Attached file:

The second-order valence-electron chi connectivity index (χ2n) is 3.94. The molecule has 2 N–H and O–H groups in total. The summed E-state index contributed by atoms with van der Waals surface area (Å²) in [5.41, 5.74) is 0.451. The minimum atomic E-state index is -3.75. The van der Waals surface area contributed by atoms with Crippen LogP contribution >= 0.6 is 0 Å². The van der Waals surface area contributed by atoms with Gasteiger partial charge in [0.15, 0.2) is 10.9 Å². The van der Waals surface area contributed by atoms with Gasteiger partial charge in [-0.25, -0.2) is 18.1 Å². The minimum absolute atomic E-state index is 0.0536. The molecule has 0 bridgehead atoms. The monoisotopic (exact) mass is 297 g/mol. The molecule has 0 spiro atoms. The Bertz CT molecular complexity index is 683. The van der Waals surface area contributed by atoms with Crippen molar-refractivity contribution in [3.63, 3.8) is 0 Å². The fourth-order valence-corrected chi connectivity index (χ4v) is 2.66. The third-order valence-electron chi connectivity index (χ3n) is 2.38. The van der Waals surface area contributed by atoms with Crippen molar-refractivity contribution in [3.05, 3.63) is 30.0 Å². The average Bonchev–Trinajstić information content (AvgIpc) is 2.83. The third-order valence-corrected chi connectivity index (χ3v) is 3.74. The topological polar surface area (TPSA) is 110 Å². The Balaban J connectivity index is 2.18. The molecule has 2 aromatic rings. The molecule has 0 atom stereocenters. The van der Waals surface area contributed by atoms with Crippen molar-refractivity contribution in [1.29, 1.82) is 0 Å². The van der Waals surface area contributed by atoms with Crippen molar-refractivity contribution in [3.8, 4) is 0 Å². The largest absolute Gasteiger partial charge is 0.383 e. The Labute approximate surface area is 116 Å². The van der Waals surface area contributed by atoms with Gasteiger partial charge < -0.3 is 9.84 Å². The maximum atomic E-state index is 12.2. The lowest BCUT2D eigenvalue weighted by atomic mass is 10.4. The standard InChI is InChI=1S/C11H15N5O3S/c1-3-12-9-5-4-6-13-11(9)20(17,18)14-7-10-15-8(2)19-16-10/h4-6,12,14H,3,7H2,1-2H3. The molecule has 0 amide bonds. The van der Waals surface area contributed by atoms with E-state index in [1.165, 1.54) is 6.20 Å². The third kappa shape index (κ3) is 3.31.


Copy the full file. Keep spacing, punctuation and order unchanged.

The second-order valence-electron chi connectivity index (χ2n) is 3.94. The molecule has 2 N–H and O–H groups in total. The summed E-state index contributed by atoms with van der Waals surface area (Å²) in [5.41, 5.74) is 0.451. The minimum atomic E-state index is -3.75. The van der Waals surface area contributed by atoms with Crippen LogP contribution >= 0.6 is 0 Å². The van der Waals surface area contributed by atoms with Gasteiger partial charge in [0.15, 0.2) is 10.9 Å². The van der Waals surface area contributed by atoms with Gasteiger partial charge in [-0.25, -0.2) is 18.1 Å². The minimum absolute atomic E-state index is 0.0536. The molecule has 0 bridgehead atoms. The monoisotopic (exact) mass is 297 g/mol. The molecule has 0 spiro atoms. The Bertz CT molecular complexity index is 683. The van der Waals surface area contributed by atoms with Crippen molar-refractivity contribution in [3.63, 3.8) is 0 Å². The fourth-order valence-corrected chi connectivity index (χ4v) is 2.66. The third-order valence-electron chi connectivity index (χ3n) is 2.38. The van der Waals surface area contributed by atoms with Crippen molar-refractivity contribution in [3.05, 3.63) is 30.0 Å². The average Bonchev–Trinajstić information content (AvgIpc) is 2.83. The third-order valence-corrected chi connectivity index (χ3v) is 3.74. The topological polar surface area (TPSA) is 110 Å². The Balaban J connectivity index is 2.18. The molecule has 2 aromatic rings. The molecule has 0 atom stereocenters. The van der Waals surface area contributed by atoms with Crippen molar-refractivity contribution in [1.29, 1.82) is 0 Å². The van der Waals surface area contributed by atoms with Crippen molar-refractivity contribution in [3.8, 4) is 0 Å². The largest absolute Gasteiger partial charge is 0.383 e. The Labute approximate surface area is 116 Å². The van der Waals surface area contributed by atoms with Gasteiger partial charge < -0.3 is 9.84 Å². The maximum atomic E-state index is 12.2. The lowest BCUT2D eigenvalue weighted by atomic mass is 10.4. The standard InChI is InChI=1S/C11H15N5O3S/c1-3-12-9-5-4-6-13-11(9)20(17,18)14-7-10-15-8(2)19-16-10/h4-6,12,14H,3,7H2,1-2H3. The molecule has 0 amide bonds. The van der Waals surface area contributed by atoms with E-state index in [1.165, 1.54) is 6.20 Å². The third kappa shape index (κ3) is 3.31.